In terms of 9 Story’s Canadian operations, Commisso says today, about 60% is focused on original projects, which include Daniel Tiger’s Neighborhood, Wild Kratts, Numb Chucks and Peg + Cat.
9 Story has also ramped up its distribution efforts in a bid to maximize the reach of its originals. In addition to its long-held Canada-based distribution business, the company launched a second distribution outfit based out of Brown Bag’s Dublin facility in October 2016.

Those efforts, combined with a development-intensive year in 2015 has led to a number of commissions from buyers outside of Canada, says Commisso, including Netflix’s The Magic School Bus reboot, set to launch later this year. A number of other series developed during this phase in 2015 will begin launching on international SVOD platforms later this year, he adds, though he remained mum on details.

And while it is more common for companies to move from service work into original IP, the strategy can also work in reverse. Toronto animation house Portfolio Entertainment, which had previously been focused exclusively on proprietary properties, has started chasing service-based opportunities since it became a studio owner in 2014. CEO and co-founder Joy Rosen says the 26-year-old company saw a lot of service cos moving into original IP and realized Portfolio must diversify also by moving in the opposite direction.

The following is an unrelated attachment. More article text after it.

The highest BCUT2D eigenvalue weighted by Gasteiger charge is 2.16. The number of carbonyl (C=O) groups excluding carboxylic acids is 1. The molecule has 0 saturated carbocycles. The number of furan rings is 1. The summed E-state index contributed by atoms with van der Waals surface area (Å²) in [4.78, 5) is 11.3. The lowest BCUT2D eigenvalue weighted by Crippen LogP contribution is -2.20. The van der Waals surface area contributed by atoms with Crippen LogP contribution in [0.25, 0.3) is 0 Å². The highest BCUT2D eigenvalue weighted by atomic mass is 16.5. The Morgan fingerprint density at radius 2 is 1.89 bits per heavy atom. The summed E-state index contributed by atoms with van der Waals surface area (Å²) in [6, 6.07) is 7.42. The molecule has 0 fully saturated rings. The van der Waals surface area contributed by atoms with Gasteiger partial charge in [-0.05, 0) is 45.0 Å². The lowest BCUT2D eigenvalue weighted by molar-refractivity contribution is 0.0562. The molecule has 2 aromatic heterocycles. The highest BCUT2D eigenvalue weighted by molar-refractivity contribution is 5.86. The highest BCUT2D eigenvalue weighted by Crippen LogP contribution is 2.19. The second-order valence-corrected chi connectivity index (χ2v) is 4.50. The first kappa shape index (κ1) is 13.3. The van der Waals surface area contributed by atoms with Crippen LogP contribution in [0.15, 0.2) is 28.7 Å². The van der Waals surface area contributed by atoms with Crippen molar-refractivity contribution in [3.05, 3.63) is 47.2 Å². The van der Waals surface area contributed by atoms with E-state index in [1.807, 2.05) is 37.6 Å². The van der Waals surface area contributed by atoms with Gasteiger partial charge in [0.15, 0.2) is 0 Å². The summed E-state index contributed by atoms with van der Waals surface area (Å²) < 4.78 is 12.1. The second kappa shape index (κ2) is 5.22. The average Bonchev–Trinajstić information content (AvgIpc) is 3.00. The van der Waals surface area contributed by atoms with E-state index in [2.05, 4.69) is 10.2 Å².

The Cat in the HatPart of the reason for this, says Rosen, is that the company would find itself waiting on the availability of certain studios that could service its original content.

“We didn’t want to have to stand in a queue, or use a B team because the A team was working on another production,” says Rosen.